SLOW NEWS DAY
Today I practiced sandwiched between Vance-from-Berkeley and Guy-from-NYC; behind me was Peter-from-New Zealand and in front of me was Rolf-from-who-knows-where -- all fairly well-known yoga teachers. Even Lino, whom I adore, was nearby.
The energy was good.
My breathing was excellent.
My dristi (gazing point/s) was also fairly focused -- although I did notice that Saraswati was wearing a white kurta (top) featuring tiny clowns dancing on elephants.
But my dropbacks were more like swimming frantically towards shore than floating.
This morning on the way to class I noticed that the dupatta (long scarf) worn by a woman on the back of a scooter was lopsided, and that the long end could easily get tangled in the rear wheel.
I pulled up beside her and honked and pointed wildly towards my neck and drew my hand back towards my rear wheel, and then gestured towards her neck. Then I hit the gas and pulled ahead.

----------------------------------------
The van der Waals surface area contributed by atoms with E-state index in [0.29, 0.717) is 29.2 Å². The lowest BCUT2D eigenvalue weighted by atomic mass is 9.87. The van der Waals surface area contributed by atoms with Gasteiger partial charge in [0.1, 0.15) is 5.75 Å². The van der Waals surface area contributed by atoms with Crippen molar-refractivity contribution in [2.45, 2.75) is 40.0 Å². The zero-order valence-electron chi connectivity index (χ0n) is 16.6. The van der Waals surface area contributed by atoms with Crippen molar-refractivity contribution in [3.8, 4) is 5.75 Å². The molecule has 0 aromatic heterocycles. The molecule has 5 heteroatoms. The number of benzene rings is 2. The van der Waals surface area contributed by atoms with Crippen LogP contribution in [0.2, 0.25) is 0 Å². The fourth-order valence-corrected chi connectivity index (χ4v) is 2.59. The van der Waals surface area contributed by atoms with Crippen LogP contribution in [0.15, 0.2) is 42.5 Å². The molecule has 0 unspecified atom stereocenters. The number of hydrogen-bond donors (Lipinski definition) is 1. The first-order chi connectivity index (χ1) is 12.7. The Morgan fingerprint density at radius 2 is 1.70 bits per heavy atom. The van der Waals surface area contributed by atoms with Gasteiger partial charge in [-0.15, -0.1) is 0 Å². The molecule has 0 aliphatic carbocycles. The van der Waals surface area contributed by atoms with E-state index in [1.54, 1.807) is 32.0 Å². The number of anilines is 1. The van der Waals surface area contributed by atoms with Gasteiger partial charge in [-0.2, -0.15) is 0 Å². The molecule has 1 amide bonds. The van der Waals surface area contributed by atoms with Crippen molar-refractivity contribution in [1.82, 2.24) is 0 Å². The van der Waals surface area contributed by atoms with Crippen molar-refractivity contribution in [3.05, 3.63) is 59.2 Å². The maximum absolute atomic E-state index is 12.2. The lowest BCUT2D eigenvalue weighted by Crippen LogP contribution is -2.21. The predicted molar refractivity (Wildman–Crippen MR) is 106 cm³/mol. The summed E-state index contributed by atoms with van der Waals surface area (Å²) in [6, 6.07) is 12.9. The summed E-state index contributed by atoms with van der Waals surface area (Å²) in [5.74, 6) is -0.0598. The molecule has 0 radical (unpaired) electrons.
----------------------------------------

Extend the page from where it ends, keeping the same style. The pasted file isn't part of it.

A few seconds later I saw her in the sideview mirror, rearranging her dupatta.
It seems to me that people here tend to look after each other in certain ways; they are always telling me when I forget to turn off my headlight (which is often). Last year the boys at the Kaveri Lodge would notice that I left the key in the lock for the scooter's trunk and bring it to me. One time, they even re-locked the door to my room when my own padlock fell off. The Three Sisters always had advice when something went wrong, the coconut and flower sellers made sure I parked and locked my scooter properly; even the newspaper seller noticed when I didn't show up for a few days.
Having been raised by wolves, I was not used to being looked after like that.
Last year, in many ways, I felt like I got re-parented here.
This year, I feel like I can bring some of what I've learned back home with me.
Now that's yoga.
Photo = online image of a woman holding a dupatta. Because her top is short, it's almost more of a kurta than a kameez.